Before we trusted in Jesus Christ, we were slaves of sin (Rom. 6:17) and experts in sinful habits and character. Basically, there are three sources of our sins.

  • First, there is our sinful nature (Rom. 6:12).
  • Second is our surrounding culture (James 4:4).
  • The third is the devil (1 Pet. 5:8).


Source of Habitual Sins Our sinful nature (Rom. 6:12) Surrounding culture (Jas. 4:4) Satan (1 Pet. 5:8)


V.   Examples of Habitual Sins

There are many examples of habitual (or besetting) sins. Particularly those that become the focus of our lives. For example:

  • First, pride (everything is about me)
  • Second, power (everything is about control)
  • Third, position (everything is about success)
  • Fourth, prosperity (everything is about getting money)
  • Fifth, pleasure (everything is about satisfying my needs)


If a particular sin is bothering you, it is probably the Holy Spirit “convicting” you. Meaning you should and can change.


VI.   Resources for Overcoming Habitual Sins

As a believer, you can conquer your sins without being its slave (Rom. 6:17-18; 8:31-39). Jesus’ death and resurrection are the sources of your salvation (Eph. 2:8).

And after salvation, you are to be more like Jesus (1 Thess. 4:1-8). This process occurs over your lifetime and is called “sanctification,”

Sanctification means God expects every Christian to be righteous and holy (Eph. 4:22, 24).

And He gives you everything you need to do that. For instance:

  • First, you have the indwelling Holy Spirit (Rom. 8:9, 14; 1 Cor. 3:16, 6:19)
  • Second, God’s Word is the sole authority to guide you in every aspect of your life (2 Tim. 3:16-17; 2 Peter 1:2-11).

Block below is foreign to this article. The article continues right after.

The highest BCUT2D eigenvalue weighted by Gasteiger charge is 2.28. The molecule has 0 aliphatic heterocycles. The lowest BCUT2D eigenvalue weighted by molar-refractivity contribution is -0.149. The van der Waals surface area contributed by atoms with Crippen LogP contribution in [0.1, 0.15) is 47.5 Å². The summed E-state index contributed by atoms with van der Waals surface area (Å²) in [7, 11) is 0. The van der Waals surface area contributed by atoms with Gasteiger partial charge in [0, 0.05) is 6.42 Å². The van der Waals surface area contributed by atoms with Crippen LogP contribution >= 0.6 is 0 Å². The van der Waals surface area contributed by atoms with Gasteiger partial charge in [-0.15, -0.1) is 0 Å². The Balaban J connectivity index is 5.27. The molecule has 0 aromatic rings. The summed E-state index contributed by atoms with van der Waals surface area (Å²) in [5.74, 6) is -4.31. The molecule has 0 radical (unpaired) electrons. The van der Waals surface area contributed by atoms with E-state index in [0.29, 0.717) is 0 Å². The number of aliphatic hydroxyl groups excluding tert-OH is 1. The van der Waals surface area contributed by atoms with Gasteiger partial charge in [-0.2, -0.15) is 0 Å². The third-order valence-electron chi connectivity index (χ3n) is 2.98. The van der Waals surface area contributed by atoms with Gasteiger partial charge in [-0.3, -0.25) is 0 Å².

• Third, you have access to God’s mercy, grace, wisdom, and power in Jesus Christ through prayer (John 16:23-24; Heb. 4:15-16; Jas. 1:5; 1 John 5:14-15).


Resources for Overcoming Habitual Sins 1. Indwelling Holy Spirit 2. The Bible 3. Prayer 4. Fellow Christians


Despite these resources, some Christians retain deeply embedded sin habits. To be free of these habitual sins requires significant effort.


VII.   Hard Truth: We Choose to Continue in Habitual Sins

Before we put our faith in Jesus, we were ignorant and blind to our sins (Eph. 4:18). But after salvation, the indwelling Holy Spirit (Rom. 8:15-16) and the Bible let us know when we sin.

So when we continue sinning after our salvation, we know what we are doing. Hence, habitual sins make our sinfulness all the worse.

But as Christians, we do not need to continue being “slaves to sin” (Rom. 6:1-7). The cross defeated sin forever (Rom. 6:6).


IX.   Nine Steps to Overcoming Habitual Sins (Steps 1-3)


9 steps for overcoming habitual sins Am I Truly a Christian? Confronting Yourself Lifestyle Change The Bible is an Important Resource Memorize Verses About Your Habitual Sins Pray About Your Habitual Sins Put-on New Habits by Putting-off Old Sins Involve Others to Help in Your Struggle Persevere...Even if You Fail with Your Habitual Sins